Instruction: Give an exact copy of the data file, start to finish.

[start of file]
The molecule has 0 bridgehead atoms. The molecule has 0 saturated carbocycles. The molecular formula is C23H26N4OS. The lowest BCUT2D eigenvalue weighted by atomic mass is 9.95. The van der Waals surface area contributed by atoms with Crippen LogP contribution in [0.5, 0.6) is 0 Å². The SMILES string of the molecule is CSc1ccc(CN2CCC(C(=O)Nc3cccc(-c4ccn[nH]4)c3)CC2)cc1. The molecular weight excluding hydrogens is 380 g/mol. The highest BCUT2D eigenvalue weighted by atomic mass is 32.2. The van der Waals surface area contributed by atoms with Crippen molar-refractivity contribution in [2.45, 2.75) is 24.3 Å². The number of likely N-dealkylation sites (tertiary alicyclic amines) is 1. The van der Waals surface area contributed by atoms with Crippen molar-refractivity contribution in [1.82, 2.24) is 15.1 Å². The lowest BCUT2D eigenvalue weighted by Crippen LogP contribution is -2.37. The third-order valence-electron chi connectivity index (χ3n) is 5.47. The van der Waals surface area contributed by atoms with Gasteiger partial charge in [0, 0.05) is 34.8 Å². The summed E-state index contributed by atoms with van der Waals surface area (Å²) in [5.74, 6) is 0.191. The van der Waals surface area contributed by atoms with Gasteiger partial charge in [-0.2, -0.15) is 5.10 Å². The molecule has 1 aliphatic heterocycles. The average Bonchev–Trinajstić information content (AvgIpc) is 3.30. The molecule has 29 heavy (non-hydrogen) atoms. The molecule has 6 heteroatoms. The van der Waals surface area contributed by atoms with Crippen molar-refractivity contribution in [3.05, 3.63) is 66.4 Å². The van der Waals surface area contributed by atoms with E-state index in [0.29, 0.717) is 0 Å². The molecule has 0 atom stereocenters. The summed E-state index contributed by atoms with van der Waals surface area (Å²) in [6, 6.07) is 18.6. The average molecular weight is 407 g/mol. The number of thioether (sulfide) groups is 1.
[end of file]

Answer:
The molecule has 0 bridgehead atoms. The molecule has 0 saturated carbocycles. The molecular formula is C23H26N4OS. The lowest BCUT2D eigenvalue weighted by atomic mass is 9.95. The van der Waals surface area contributed by atoms with Crippen LogP contribution in [0.5, 0.6) is 0 Å². The SMILES string of the molecule is CSc1ccc(CN2CCC(C(=O)Nc3cccc(-c4ccn[nH]4)c3)CC2)cc1. The molecular weight excluding hydrogens is 380 g/mol. The highest BCUT2D eigenvalue weighted by atomic mass is 32.2. The van der Waals surface area contributed by atoms with Crippen molar-refractivity contribution in [2.45, 2.75) is 24.3 Å². The number of likely N-dealkylation sites (tertiary alicyclic amines) is 1. The van der Waals surface area contributed by atoms with Crippen molar-refractivity contribution in [1.82, 2.24) is 15.1 Å². The lowest BCUT2D eigenvalue weighted by Crippen LogP contribution is -2.37. The third-order valence-electron chi connectivity index (χ3n) is 5.47. The van der Waals surface area contributed by atoms with Gasteiger partial charge in [0, 0.05) is 34.8 Å². The summed E-state index contributed by atoms with van der Waals surface area (Å²) in [5.74, 6) is 0.191. The van der Waals surface area contributed by atoms with Gasteiger partial charge in [-0.2, -0.15) is 5.10 Å². The molecule has 1 aliphatic heterocycles. The average Bonchev–Trinajstić information content (AvgIpc) is 3.30. The molecule has 29 heavy (non-hydrogen) atoms. The molecule has 6 heteroatoms. The van der Waals surface area contributed by atoms with Crippen molar-refractivity contribution in [3.05, 3.63) is 66.4 Å². The van der Waals surface area contributed by atoms with E-state index in [0.29, 0.717) is 0 Å². The molecule has 0 atom stereocenters. The summed E-state index contributed by atoms with van der Waals surface area (Å²) in [6, 6.07) is 18.6. The average molecular weight is 407 g/mol. The number of thioether (sulfide) groups is 1.